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Trebling rail freight can help rebalance and decarbonise a growing UK economy – Rail Partners

In its response to the Great British Railways Transition Team’s (GBRTT) freight growth target call for evidence, Rail Partners – the trade body representing independent passenger and freight operating companies – has set out the necessary policy it says is needed to make the ambitious target achievable; and explains why trebling rail freight within the coming decades will support the transition to net-zero.

Transport is the largest carbon-emitting sector in the UK economy it said, and essential action is needed to lower transport emissions now so the UK can meet its commitment to reach net-zero carbon emissions by 2050.

Based on rail freight’s economic contribution today, a trebling of rail freight would increase the sector’s contribution to UK plc to around £7.5 billion per year. It will also help to rebalance the economy as 90 per cent of these economic benefits occur outside of London and the South-East.

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Rail Partners Chief Executive, Andy Bagnall, said: “The demand for rail freight is already here today as customers increasingly look towards rail as a sustainable, cost effective, and reliable way to get their goods to market.

“Setting an ambitious growth target is key, supported by a wider policy framework to shift freight off the roads and onto the rails.

“Rail freight plays a critical role in the journey to net-zero. It removes seven million heavy goods vehicles from the roads each year, saving 1.4 million tonnes of carbon.’

The target, overseen by the proposed Great British Railways (GBR), will provide freight operators, customers and third parties with the confidence to make significant investments and infrastructure to ensure freight growth is realised. The stretching target to treble rail freight by 2050 should be underpinned by shorter term targets which are aligned with GBR’s five-year funding cycles.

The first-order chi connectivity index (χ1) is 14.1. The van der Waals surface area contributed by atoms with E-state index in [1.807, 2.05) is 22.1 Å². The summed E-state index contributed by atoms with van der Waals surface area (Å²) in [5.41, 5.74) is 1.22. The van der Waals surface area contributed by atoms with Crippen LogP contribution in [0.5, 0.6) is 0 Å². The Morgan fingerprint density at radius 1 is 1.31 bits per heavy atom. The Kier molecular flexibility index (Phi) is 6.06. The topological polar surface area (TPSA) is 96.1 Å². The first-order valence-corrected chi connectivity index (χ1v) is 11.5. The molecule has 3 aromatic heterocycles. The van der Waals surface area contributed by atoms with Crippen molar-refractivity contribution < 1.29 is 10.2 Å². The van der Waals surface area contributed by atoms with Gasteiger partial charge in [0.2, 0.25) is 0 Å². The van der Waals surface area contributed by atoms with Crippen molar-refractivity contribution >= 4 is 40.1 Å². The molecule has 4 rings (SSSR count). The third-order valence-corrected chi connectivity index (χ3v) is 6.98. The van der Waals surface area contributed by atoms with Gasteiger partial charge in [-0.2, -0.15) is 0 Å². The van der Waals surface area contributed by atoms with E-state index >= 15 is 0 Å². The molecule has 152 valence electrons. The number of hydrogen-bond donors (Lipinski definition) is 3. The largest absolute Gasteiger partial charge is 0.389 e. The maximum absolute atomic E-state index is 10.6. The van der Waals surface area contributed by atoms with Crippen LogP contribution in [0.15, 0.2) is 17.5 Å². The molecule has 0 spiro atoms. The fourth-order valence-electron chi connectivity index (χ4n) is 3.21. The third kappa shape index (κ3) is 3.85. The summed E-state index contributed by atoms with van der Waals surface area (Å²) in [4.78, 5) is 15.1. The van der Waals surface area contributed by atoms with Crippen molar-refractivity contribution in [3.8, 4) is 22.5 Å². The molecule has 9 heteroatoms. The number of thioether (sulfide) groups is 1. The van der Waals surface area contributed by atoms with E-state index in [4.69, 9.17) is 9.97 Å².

Key points of the submission include setting targets that should be underpinned by five-year interim targets aligned with GBR’s funding cycle to ensure focus on delivering freight growth in the short-term, apply targets across the network to reflect the nationwide nature of rail freight although GBR regional divisions may set specific targets at regional and route level to ensure local focus on delivering for freight, apply the targets across all commodities so as to ensure that all opportunities for freight growth receive equal focus to give flexibility for industry and GBR to respond to the changing customer demands and economic trends, be supported by policies, infrastructure and incentives such as the expansion of the Mode Shift Revenue Support scheme and reintroduction of the Freight Facilities Grant in England that will enable freight growth.

Rail Partners has also identified a series of infrastructure and infill electrification schemes it belives could unlock significant increase in rail freight and support the transition towards a carbon net zero freight sector. 

These infrastructure schemes are: 

  • HS2 (including Golborne link alternative) to release capacity on the conventional network, 
  • Transpennine Route Upgrade, 
  • Felixstowe to Nuneaton railway upgrade, 
  • Syston – Trent gauge enhancements, 
  • Eaglescliffe – Northallerton gauge enhancements,
  • W10a-W12 gauge enhancements between Didcot and Cardiff on Great Western main line, 
  • W12 gauge clearance on classic network from Channel Tunnel to Wembley Yard, and
  • Angerstein Wharf chord

Rail Partners also identified the following infill electrification priorities for rail freight:

  • Thameshaven Branch Line linking to London Gateway, 
  • Link line between the GWML at Acton and the West Coast main line and the North London line, 
  • Felixstowe – Ipswich line, 
  • Connections to key container terminals,
  • Link lines between the East Coast main line to terminals in Leeds and Wakefield, 
  • Corby to Syston and Erewash Valley, 
  • Teesport to Northallerton, 
  • Nuneaton to Birmingham Grand Junction (via Hams Hall and Landor Street Junction),
  • Basingstoke to Southcote Junction and Oxford to Denbigh Hall Junction, and
  • power supply upgrades on key main line routes such as ECML and WCML

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